Can’t be on Time to Save My Life

All Rights Reserved © 2012 Thomas W. Day

Considering it was supposed to be a day off, Wednesday was a catastrophe. The day started well, I kicked the morning off by meeting with a friend in downtown St. Paul for an extended discussion of the world’s problems and lots of coffee. We went a little long, but we both had time to spare. That evening, I had an MSF classroom scheduled for 5:30 and that was my only deadline for the day. From downtown, I went to the UofM Hospital to visit a friend and deliver his mail. I hung out with him for a couple of hours before heading home to grab my class gear and relax a bit before that appointment.

Around 4PM, I loaded up the bike and rode to White Bear to pick up a package for my hospitalized friend. Barely a half-mile from home, I found myself stuck on Rice Street behind a wandering oversized black club-cab pickup, probably my all-time least favorite vehicle in the world. The fool behind the wheel was deeply involved in a cell phone conversation and driving like a drunk, covering a lane-and-a-half while he jabbered into his phone.

Not that many years ago, someone talking to themselves in their vehicle or walking down the street would be assumed insane. Today, jibbering chimps can hold a piece of plastic to their heads and pretend they aren’t crazy because they’re “having a conversation.” I’m not buying it. A toy smartphone does not prove sanity. Humans are not a multitasking animal. Most of us suck at everything, let alone everything at the same time. Every clinical trial has found that drunks are better drivers than cell phone users, but there is more money in keeping driving-while-cell-phone-abusing legal so we’re all condemned to share the highway with incompetent cell phone addicts. But I don’t have to like it and I still think most of these people are talking to themselves and are crazier than a rabid goat.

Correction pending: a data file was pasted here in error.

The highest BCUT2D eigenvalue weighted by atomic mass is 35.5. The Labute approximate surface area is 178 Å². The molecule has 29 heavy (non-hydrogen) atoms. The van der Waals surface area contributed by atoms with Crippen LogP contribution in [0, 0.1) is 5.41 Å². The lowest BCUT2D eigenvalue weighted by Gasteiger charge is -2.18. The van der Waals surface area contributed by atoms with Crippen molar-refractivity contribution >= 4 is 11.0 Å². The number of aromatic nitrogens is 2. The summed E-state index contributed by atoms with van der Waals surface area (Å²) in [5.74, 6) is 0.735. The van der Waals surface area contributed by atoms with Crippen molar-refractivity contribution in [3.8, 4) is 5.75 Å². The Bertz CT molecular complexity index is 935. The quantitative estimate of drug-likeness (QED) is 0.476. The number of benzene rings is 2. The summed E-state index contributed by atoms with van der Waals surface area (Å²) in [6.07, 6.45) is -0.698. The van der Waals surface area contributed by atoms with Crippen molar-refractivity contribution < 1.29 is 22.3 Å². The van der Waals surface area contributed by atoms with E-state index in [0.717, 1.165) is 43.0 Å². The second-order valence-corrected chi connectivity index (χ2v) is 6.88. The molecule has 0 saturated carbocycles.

Along with the irritation of being stuck behind big-assed-truck cell phone boy, our two-vehicle convoy caught up with a dude on a cruiser. Loud pipes, shorts, sandals, some kind of handkerchief or napkin covering the bald spot, a scraggly grey ponytail flapping in the wind, the usual tidbits of leather in useless places, and he’s crawling along at 25mph in a 40mph zone. What am I, a “stupid magnet?” Good thing I left a half-hour early, at this rate it’s going to take me 45 minutes to go 10 miles.

The frequency of the blubbering pipes suddenly drops and I hear a crunch before the tail lights on the truck come on. We all come to an abrupt stop. Cell phone boy is looking in his mirror, I think to see if anyone saw him hit the bike. So, I made a little show out of getting a pen out of my jacket and writing down his license plate number on the map in my tank bag. Then, I rode around him, on the right side to see what the damage was. The bike was a mess, about half-way under the pickup, and crumpled like a toy. The biker had, apparently, gone over the bars and landed on his face and shoulder. There was a lot of blood, but he was mostly coherent. A couple of cars in the opposite direction traffic had stopped and a woman who claimed to be a nurse took control of the medical scene. She had him lie down and wait for the cops and ambulance someone had already called. [Ok, there are some things cell phones are good for. One thing, in fact.]

Should I stay or should I go? I decided to stick around to tell the cops about the cell phone involvement in the crash. Fifteen minutes later, a Ramsey County Sheriff’s Deputy is asking me “Did you see the accident?”

“It was no accident. The douchebag in the pickup ran over the guy on the bike. He was too busy flapping his lips into his cell phone to be bothered with driving.”

“He said he doesn’t have a cell phone.”

“He’s a liar or he likes holding black pieces of plastic to his ear and pretending to be on a cell phone. Either way, he drives like a drunk. I bet you’ll find a phone in his truck. I bet you can find a record of his using it up to a few minutes ago.” I gave the cop my business card and, finally, got back on the road for my class.

I made it about 15 minutes before the class was supposed to start and made a great impression with the other instructor, who got stuck doing all the prep work by himself. The only upside was that I had another motorcycle crash story to tell my class.

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